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How antidepressants work: New perspectives on the pathophysiology of depressive disorder

  • Ian C. Reid (a1) and Caroline A. Stewart (a1)
Abstract
Background

New research in animals is beginning to change radically our understanding of the biology of stress and the effects of antidepressant agents.

Aims

To relate recent findings from the basic neurosciences to the pathophysiology of depressive disorder.

Method

Drawing together findings from molecular and physiological studies in rats, social studies in primates and neuropsychological studies in humans, we review the neurotrophic and neuroplastic effects of antidepressants and stress.

Results

Stress and antidepressants have reciprocal actions on neuronal growth and vulnerability (mediated by the expression of neurotrophins) and synaptic plasticity (mediated by excitatory amino acid neurotransmission) in the hippocampus and other brain structures. Stressors have the capacity to progressively disrupt both the activities of individual cells and the operating characteristics of networks of neurons throughout the life cycle, while antidepressant treatments act to reverse such injurious effects.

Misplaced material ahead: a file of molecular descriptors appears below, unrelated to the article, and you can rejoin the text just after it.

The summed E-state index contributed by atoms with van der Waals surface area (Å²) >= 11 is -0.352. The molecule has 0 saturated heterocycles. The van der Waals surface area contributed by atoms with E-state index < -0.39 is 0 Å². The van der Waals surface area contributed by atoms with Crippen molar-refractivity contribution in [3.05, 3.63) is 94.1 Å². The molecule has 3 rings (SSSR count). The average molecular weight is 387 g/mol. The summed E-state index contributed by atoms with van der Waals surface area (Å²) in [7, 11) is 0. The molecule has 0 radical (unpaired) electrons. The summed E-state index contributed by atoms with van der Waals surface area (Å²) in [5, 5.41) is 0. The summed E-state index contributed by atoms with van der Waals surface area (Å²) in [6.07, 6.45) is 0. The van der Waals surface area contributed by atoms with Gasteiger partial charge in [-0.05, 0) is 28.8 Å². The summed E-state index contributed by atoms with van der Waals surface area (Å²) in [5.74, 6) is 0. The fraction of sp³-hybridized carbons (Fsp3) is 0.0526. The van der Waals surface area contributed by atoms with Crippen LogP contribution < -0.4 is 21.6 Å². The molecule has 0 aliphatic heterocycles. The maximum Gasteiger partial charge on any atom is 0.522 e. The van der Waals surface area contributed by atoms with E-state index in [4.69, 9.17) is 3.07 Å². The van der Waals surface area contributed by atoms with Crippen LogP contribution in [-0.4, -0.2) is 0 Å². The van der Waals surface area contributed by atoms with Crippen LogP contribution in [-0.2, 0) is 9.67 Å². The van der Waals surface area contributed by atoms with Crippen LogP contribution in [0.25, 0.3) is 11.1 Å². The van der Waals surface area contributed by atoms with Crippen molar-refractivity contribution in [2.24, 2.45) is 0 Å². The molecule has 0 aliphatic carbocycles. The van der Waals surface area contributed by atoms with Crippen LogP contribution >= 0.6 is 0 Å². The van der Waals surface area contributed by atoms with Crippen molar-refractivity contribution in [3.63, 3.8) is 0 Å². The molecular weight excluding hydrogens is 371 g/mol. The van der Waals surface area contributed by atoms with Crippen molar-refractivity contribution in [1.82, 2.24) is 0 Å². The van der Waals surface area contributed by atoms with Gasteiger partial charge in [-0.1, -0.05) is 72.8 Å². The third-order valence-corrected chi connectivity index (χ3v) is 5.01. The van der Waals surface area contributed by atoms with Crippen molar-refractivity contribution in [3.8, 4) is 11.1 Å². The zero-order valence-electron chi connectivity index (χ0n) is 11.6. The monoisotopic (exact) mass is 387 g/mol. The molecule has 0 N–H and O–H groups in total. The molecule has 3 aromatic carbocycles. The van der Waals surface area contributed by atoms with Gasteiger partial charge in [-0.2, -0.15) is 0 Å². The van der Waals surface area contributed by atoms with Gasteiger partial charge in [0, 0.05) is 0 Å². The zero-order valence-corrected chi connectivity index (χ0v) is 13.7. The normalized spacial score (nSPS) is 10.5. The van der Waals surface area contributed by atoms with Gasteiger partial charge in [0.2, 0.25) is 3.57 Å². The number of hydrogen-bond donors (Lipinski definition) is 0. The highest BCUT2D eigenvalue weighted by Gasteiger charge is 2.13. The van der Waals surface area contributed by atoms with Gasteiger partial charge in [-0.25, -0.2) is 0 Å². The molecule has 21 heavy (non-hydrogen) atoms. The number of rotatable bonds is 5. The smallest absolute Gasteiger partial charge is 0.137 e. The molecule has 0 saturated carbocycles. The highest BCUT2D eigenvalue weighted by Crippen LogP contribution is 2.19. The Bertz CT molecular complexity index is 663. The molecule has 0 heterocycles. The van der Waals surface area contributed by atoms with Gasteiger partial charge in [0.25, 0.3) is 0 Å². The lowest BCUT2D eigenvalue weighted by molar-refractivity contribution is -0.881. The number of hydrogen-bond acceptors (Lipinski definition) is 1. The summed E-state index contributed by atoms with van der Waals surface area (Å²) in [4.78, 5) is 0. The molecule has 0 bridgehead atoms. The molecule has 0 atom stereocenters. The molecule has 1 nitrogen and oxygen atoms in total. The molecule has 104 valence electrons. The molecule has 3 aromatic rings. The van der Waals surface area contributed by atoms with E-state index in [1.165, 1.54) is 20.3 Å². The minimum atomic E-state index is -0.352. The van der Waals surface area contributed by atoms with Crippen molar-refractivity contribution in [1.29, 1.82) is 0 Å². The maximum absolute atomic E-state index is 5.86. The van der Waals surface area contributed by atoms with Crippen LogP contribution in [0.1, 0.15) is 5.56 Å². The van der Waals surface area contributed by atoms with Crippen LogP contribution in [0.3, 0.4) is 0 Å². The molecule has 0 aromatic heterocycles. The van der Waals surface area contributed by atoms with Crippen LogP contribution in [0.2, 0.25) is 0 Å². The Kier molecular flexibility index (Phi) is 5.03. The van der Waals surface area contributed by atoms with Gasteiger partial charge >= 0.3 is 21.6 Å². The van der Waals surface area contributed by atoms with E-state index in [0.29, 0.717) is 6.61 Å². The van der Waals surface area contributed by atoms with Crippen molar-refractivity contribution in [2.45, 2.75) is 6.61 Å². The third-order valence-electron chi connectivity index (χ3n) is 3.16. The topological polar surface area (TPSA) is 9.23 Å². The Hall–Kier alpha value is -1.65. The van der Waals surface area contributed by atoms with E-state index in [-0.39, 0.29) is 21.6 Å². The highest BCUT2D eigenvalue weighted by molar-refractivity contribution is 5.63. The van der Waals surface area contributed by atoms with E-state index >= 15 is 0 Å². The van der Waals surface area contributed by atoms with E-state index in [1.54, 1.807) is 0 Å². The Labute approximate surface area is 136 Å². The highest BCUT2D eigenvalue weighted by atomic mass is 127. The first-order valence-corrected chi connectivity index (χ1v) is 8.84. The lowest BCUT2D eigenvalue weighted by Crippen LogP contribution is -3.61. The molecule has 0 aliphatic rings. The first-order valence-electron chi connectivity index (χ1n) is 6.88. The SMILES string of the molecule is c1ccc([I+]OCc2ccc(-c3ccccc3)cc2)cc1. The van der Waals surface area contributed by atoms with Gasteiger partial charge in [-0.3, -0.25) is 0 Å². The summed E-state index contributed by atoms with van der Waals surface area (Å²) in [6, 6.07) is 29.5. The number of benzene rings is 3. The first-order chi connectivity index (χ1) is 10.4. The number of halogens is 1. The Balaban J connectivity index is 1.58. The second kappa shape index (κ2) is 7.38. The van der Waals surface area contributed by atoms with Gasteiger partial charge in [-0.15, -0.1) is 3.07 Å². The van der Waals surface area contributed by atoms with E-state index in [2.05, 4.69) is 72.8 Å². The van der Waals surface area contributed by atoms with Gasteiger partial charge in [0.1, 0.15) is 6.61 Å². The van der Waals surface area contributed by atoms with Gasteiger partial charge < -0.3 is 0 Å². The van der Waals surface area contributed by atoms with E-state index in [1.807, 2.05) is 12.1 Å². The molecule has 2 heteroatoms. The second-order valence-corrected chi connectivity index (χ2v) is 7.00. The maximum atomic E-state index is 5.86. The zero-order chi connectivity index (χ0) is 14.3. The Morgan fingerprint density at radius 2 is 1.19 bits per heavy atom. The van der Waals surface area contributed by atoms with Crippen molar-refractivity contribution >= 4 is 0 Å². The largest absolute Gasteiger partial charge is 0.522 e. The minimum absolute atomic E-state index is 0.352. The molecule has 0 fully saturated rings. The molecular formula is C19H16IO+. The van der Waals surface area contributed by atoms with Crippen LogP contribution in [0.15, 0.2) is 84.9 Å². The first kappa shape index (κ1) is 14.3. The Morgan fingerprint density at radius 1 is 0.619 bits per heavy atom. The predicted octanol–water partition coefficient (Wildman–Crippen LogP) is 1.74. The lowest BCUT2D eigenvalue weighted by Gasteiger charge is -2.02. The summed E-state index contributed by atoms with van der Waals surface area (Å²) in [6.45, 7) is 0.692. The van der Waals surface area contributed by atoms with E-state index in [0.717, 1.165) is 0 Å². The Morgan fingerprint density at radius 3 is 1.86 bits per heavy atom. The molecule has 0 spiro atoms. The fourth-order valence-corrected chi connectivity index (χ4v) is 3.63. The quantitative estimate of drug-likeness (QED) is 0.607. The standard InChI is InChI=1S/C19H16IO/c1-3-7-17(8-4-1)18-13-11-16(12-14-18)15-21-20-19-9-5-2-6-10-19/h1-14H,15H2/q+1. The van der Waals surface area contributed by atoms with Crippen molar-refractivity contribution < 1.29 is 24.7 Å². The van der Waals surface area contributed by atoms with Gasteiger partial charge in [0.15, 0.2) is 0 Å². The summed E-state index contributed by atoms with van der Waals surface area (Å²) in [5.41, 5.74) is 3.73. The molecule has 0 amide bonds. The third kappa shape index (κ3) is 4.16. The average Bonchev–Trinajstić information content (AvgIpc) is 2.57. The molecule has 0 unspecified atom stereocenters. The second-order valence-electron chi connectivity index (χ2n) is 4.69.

Conclusions

We propose a central role for the regulation of synaptic connectivity in the pathophysiology of depressive disorder.

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Copyright
Corresponding author
Professor Ian C. Reid, Department of Psychiatry, University of Dundee, Ninewells Hospital, Dundee DD1 9SY
Footnotes
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Declaration of interest

Our laboratory has received research funding from Organon Laboratories and Wyeth UK.

Footnotes
References
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The British Journal of Psychiatry
  • ISSN: 0007-1250
  • EISSN: 1472-1465
  • URL: /core/journals/the-british-journal-of-psychiatry
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How antidepressants work: New perspectives on the pathophysiology of depressive disorder

  • Ian C. Reid (a1) and Caroline A. Stewart (a1)
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